Stone lanterns, Ishidōrō (石灯籠) in Japanese, are without a doubt the most characteristic part of the traditional Japanese garden. The phenomenon originated from China more than a thousand years ago, from there it spread to Korea and eventually was integrated into Japanese culture as well. All Japanese holy sites, such as Buddhist temples and Shinto shrines, use stone lanterns as sacred light sources. During the 16th century, stone lanterns became very popular among Japanese tea masters and they were used to light the path through the tea garden leading towards the tea house. Ever since then, one or multiple stone lanterns are featured in almost every traditional Japanese garden.
A Japanese stone lantern is made up of multiple independent parts that need to be carefully stacked on top of each other to create a perfectly balanced lantern.
The Miyoshi Gata Ishidōrō (みよし型石灯籠) is one of the most beloved Japanese stone lanterns without a base platform. The pillar has to be placed in the ground for a small portion. Stone lanterns like this fall under a category called Ikekomi lanterns (活込灯篭).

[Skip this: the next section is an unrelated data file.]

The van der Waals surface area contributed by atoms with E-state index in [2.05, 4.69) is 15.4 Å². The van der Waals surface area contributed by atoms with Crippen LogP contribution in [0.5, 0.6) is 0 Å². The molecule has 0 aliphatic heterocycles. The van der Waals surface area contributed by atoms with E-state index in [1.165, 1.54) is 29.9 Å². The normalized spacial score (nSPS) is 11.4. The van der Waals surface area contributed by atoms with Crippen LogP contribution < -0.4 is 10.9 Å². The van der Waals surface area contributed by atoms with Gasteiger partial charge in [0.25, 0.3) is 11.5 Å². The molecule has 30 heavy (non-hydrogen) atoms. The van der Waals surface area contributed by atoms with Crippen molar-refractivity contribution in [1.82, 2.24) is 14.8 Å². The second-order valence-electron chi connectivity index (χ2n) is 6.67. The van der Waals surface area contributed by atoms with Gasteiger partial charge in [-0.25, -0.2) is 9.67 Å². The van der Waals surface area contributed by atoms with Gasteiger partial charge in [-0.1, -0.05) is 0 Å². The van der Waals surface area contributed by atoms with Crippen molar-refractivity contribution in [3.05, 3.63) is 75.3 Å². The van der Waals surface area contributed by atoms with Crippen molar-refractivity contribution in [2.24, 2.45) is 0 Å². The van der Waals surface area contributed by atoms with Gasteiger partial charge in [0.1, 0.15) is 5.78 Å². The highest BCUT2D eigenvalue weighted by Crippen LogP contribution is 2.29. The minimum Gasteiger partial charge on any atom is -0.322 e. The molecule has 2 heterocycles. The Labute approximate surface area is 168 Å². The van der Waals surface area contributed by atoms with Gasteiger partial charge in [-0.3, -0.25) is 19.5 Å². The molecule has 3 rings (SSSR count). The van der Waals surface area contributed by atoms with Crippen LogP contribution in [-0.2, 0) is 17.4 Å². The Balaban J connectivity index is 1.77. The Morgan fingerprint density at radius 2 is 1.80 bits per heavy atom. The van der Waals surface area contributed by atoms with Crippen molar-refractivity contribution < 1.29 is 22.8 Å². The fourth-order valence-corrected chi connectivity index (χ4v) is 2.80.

According to Japanese history, the Miyoshi lantern was first introduced at crossroads by a man named Miyoshi, who the lantern was named after. Different sources state that he designed the lantern with the intention of making the world a brighter place. Now the Miyoshi lantern is not just used at only crossroads. It is famous for its role in many Japanese gardens big and small, often being placed along a path. Miyoshi lanterns are very recognizable due to the iconic Hiragana characters spelling out Miyoshi on the front.
• Origin: Nagoya, Aichi prefecture, Japan
• Material: Shirakawa Steen (白川石)
• Age: Shōwa Period
EUR: 2350.00 ≈ EUR: 2350.00